After facing turmoil and violence in Africa and the Middle East, especially in Syria, nearly 60 million people have been forced to flee their homes, according to official figures. As Syrian refugees seek safer and better lives, Europe is trying to formulate a coherent strategy to solve the largest refugee crisis since World War II
The world is witnessing the largest refugee crisis since the horrors of World War II, which has long been dominating media with heartbreaking pictures and stories. According to the U.N. High Commissioner for Refugees (UNHCR), there are close to 60 million war refugees as violence and persecution, particularly in Syria, are on the rise.
Syria has been the hardest hit, with millions of refugees fleeing violence in the country. According to UNHCR figures, more than 4 million Syrian refugees are registered with the U.N. and 7.6 million have been internally displaced. Over half of the population has been displaced since the outbreak of the civil war in 2011, while at least 250,000 people have been killed. More than 3 million have fled to neighboring countries – Turkey, Lebanon, Iraq and Jordan – as well, while more than 16 million people are in need of assistance in the country. Some research centers suggest that half of the Syrians who have been forced from their homes are children. Escalating violence in the country has also caused increasing numbers of refugees to attempt dangerous journeys to Europe.
Syria gained independence and became a parliamentary republic in 1945, where it was a founding member of the United Nations. In 1970, Hafez al-Assad seized power in the country and his son Bashar Assad succeeded him as president in 2000. Assad has been in power since, but when Arab Spring protests began in 2011, Syrian security forces opened fire on peaceful protestors after which violent crackdowns increased as Assad's troops shot, abducted and tortured activists and protesters. By early 2012, the protests had morphed into a civil war with government forces bombing civilians and Assad crushing opponents with brute force. After the country became increasingly divided between several militant groups, including the Islamic State of Iraq and al-Sham (ISIS), Kurdish groups, the government and rebels, in 2014, the war became unbearable for civilians who were stuck between conflicting groups, while barrel bombs – improvised bombs made from barrels filled with explosives, oil and shrapnel – and chemical weapons have been used in civilian areas as well.
The Syrian civil war has resulted in the "worst refugee crisis of our generation." According to the UNHCR, Turkey has taken the most refugees – nearly 2 million. There are more than 1 million Syrian refugees in Lebanon, 600,000 in Jordan and 250,000 in Iraq. For the past year, refugees have increasingly fled to Europe. Recently, the heart-wrenching photo of 3-year-old Syrian refugee Aylan Kurdi washed ashore on the coast of Turkey caught the attention of the world and has become a symbol of the ongoing refugee crisis. However, Europe still cannot find a unified solution to the crisis, as certain EU countries, namely Hungary, Slovakia, Poland and the Czech Republic, are reluctant to take in refugees and have resisted accepting the forced resettlement of refugees on their territory.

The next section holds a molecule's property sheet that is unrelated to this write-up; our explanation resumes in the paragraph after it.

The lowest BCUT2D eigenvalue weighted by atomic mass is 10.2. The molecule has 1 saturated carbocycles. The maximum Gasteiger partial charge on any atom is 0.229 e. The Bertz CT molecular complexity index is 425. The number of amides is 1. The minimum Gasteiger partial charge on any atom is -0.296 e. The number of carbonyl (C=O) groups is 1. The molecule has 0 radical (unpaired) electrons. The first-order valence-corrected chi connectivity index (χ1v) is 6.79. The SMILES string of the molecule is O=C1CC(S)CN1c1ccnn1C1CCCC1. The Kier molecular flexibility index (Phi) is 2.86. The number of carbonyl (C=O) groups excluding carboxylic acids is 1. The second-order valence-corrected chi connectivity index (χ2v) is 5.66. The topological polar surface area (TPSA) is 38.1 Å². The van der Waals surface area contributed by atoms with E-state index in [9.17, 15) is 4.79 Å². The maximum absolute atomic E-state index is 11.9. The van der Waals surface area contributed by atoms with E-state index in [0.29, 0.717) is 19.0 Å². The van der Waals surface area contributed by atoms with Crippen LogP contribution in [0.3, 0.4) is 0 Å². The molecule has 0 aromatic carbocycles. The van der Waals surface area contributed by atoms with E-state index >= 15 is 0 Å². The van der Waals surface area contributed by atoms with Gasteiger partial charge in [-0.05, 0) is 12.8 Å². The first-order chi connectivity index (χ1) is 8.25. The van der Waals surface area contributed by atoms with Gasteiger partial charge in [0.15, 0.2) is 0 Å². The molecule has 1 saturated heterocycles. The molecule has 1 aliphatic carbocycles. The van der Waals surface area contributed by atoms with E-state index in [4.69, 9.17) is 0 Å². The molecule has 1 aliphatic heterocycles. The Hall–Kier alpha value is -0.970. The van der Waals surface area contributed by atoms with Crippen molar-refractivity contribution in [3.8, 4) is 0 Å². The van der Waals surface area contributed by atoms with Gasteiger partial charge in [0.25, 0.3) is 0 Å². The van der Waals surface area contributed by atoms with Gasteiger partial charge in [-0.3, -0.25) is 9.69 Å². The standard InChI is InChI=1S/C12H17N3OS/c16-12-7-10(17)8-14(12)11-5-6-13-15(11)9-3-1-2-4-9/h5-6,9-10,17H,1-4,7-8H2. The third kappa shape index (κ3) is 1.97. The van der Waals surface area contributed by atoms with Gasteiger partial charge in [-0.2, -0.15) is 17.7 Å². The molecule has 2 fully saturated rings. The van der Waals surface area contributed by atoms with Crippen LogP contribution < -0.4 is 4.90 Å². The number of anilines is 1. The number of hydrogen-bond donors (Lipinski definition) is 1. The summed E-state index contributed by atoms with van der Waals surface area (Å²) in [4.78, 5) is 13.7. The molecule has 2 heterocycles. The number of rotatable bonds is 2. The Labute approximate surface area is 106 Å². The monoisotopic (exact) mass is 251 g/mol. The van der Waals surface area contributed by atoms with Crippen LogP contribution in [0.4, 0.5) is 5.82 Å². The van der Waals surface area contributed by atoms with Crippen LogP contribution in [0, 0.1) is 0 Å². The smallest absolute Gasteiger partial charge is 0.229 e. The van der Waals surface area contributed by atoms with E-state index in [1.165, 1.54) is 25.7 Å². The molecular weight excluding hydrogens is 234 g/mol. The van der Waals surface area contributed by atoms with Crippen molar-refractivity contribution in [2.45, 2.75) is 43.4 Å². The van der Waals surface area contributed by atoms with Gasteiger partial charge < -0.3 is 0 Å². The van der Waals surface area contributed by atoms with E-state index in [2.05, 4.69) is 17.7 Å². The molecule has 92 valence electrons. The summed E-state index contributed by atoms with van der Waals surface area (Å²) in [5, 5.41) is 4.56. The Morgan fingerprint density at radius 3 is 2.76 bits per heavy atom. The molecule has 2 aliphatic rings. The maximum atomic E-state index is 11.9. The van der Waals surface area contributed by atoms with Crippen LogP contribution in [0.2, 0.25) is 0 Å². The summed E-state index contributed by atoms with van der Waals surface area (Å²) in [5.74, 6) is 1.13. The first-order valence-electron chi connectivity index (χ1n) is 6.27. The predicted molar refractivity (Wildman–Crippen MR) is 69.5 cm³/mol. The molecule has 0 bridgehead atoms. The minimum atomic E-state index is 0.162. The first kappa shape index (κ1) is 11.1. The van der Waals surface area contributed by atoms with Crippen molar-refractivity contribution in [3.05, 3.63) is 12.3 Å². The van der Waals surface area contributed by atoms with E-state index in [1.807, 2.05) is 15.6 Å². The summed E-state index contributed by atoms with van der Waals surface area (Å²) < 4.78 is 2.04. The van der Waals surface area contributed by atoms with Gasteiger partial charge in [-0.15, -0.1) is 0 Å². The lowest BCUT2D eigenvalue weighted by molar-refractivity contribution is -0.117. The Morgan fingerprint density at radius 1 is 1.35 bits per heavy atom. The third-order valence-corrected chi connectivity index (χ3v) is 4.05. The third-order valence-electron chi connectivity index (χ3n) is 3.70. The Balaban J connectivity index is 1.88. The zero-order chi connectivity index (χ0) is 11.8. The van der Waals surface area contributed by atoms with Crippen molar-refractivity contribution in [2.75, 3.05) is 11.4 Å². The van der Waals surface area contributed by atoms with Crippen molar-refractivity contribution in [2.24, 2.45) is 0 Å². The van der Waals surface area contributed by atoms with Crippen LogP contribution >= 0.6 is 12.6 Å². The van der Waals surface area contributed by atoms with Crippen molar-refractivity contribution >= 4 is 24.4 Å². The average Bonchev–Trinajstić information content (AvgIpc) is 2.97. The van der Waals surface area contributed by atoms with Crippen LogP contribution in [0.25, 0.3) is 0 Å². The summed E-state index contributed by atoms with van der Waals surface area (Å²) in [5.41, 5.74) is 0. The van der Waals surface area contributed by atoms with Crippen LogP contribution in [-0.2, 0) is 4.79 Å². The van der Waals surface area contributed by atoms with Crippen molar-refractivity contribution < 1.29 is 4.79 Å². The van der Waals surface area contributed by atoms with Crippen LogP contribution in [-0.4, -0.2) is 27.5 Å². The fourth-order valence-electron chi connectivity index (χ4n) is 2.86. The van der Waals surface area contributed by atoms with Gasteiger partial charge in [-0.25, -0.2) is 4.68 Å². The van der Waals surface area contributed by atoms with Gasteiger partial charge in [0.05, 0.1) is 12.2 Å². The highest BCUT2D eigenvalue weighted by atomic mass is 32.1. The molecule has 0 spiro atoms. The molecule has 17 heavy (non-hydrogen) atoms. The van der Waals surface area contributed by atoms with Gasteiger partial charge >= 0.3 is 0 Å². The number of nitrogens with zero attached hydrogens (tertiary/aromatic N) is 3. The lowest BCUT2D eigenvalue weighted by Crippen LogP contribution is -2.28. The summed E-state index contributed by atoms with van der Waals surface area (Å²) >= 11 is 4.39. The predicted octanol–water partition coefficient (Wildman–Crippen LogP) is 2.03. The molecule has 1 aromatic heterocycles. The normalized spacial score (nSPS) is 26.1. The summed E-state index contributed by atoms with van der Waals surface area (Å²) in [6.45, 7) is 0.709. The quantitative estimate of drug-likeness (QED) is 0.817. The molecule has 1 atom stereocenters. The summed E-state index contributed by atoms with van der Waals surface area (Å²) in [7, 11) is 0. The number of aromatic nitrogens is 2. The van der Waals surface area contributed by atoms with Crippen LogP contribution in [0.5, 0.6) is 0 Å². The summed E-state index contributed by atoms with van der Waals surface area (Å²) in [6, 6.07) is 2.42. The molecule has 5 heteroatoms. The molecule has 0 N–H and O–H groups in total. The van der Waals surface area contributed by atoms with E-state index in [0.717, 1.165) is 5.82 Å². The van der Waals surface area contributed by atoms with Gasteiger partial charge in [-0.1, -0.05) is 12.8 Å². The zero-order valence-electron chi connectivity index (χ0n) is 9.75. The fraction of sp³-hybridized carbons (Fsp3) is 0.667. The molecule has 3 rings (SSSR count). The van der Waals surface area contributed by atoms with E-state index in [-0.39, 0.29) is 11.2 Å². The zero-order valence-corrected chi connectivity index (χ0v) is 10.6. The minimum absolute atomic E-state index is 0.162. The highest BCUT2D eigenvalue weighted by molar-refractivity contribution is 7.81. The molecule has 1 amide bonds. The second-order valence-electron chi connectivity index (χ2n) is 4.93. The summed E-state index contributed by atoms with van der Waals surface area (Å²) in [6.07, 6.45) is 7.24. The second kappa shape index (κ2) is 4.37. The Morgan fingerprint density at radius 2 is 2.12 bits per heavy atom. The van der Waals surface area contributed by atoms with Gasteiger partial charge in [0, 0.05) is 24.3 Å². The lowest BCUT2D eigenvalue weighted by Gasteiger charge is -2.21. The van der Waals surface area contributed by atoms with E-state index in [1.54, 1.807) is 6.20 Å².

However, refugees continue to head toward especially prosperous EU countries such as Germany despite the harsh conditions on the route. They generally first arrive in Europe by making perilous journeys to Greece, and head to Macedonia, Serbia, Hungary, Austria and then Germany, which is the final destination for most refugees. According to the European Union's border agency Frontex, more than 500,000 refugees crossed EU borders so far this year, while UNHCR said nearly 3,000 people have died or gone missing trying to cross the Mediterranean Sea this year. Even though the majority of refugees are Syrian, there are also thousands from Iraq, Libya, Afghanistan, Yemen and countries in Africa.
Some European countries have been slammed by several rights groups for the lack of a common response and failing to resolve the humanitarian crisis on the continent. Over several months of the crisis, disturbing scenes have erupted in several European countries. Amnesty International said last week Hungarian police separated children from their families. In another scene, a video journalist was caught on camera tripping and kicking refugee children. In Germany, dozens of arson attacks have been conducted against refugee shelters and anti-immigrant and pro-immigrant rallies have prevailed in several European cities. Last month, 71 refugees were also found dead in a lorry in Austria.
Meanwhile, EU ministers agreed on Tuesday to relocate 120,000 asylum-seekers to ease the strain on Greece and Italy, which are on the front line of the migrant flood. But a senior European leader conceded the move was only a small step toward resolving one of the worst crises ever faced by the 28-nation bloc. Four Eastern European countries, the Czech Republic, Slovakia, Romania and Hungary, voted against the plan, and it is unclear whether they will even implement it. Deeply-divided EU now seeks long-term and coherent responses to the continent's ballooning crisis.
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